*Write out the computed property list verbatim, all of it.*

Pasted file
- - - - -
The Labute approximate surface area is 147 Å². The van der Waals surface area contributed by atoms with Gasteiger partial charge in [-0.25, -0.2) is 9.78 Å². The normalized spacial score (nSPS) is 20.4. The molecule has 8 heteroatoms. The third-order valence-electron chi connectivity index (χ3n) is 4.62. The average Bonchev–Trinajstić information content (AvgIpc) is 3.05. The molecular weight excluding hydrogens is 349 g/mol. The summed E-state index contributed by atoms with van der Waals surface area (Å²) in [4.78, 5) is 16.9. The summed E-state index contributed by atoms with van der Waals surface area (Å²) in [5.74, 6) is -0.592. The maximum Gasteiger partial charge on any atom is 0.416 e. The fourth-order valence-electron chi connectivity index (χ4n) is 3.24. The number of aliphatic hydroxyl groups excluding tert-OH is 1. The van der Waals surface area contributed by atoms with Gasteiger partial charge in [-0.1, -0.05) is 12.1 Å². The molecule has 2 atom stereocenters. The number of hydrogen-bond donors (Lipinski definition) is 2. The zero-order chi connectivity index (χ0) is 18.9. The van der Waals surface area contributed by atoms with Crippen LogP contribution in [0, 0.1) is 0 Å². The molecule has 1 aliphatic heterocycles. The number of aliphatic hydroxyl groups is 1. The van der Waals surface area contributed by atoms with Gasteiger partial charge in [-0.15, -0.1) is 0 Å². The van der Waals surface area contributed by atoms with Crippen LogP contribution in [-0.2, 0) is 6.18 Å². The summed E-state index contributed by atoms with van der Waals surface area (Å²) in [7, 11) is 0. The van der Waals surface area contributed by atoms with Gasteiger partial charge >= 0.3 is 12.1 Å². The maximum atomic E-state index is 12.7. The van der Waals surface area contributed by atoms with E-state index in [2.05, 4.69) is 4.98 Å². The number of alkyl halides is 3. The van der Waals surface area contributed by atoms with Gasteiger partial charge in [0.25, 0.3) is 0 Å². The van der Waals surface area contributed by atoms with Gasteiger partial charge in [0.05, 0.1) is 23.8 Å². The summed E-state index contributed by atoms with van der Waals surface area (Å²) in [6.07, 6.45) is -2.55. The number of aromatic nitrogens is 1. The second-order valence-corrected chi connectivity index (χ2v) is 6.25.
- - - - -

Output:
The Labute approximate surface area is 147 Å². The van der Waals surface area contributed by atoms with Gasteiger partial charge in [-0.25, -0.2) is 9.78 Å². The normalized spacial score (nSPS) is 20.4. The molecule has 8 heteroatoms. The third-order valence-electron chi connectivity index (χ3n) is 4.62. The average Bonchev–Trinajstić information content (AvgIpc) is 3.05. The molecular weight excluding hydrogens is 349 g/mol. The summed E-state index contributed by atoms with van der Waals surface area (Å²) in [4.78, 5) is 16.9. The summed E-state index contributed by atoms with van der Waals surface area (Å²) in [5.74, 6) is -0.592. The maximum Gasteiger partial charge on any atom is 0.416 e. The fourth-order valence-electron chi connectivity index (χ4n) is 3.24. The number of aliphatic hydroxyl groups excluding tert-OH is 1. The van der Waals surface area contributed by atoms with Gasteiger partial charge in [-0.1, -0.05) is 12.1 Å². The molecule has 2 atom stereocenters. The number of hydrogen-bond donors (Lipinski definition) is 2. The zero-order chi connectivity index (χ0) is 18.9. The van der Waals surface area contributed by atoms with Crippen LogP contribution in [0, 0.1) is 0 Å². The molecule has 1 aliphatic heterocycles. The number of aliphatic hydroxyl groups is 1. The van der Waals surface area contributed by atoms with Gasteiger partial charge in [-0.15, -0.1) is 0 Å². The van der Waals surface area contributed by atoms with Crippen LogP contribution in [-0.2, 0) is 6.18 Å². The summed E-state index contributed by atoms with van der Waals surface area (Å²) in [7, 11) is 0. The van der Waals surface area contributed by atoms with Gasteiger partial charge >= 0.3 is 12.1 Å². The maximum atomic E-state index is 12.7. The van der Waals surface area contributed by atoms with E-state index in [2.05, 4.69) is 4.98 Å². The number of alkyl halides is 3. The van der Waals surface area contributed by atoms with Gasteiger partial charge in [0.25, 0.3) is 0 Å². The van der Waals surface area contributed by atoms with Gasteiger partial charge in [0.05, 0.1) is 23.8 Å². The summed E-state index contributed by atoms with van der Waals surface area (Å²) in [6.07, 6.45) is -2.55. The number of aromatic nitrogens is 1. The second-order valence-corrected chi connectivity index (χ2v) is 6.25.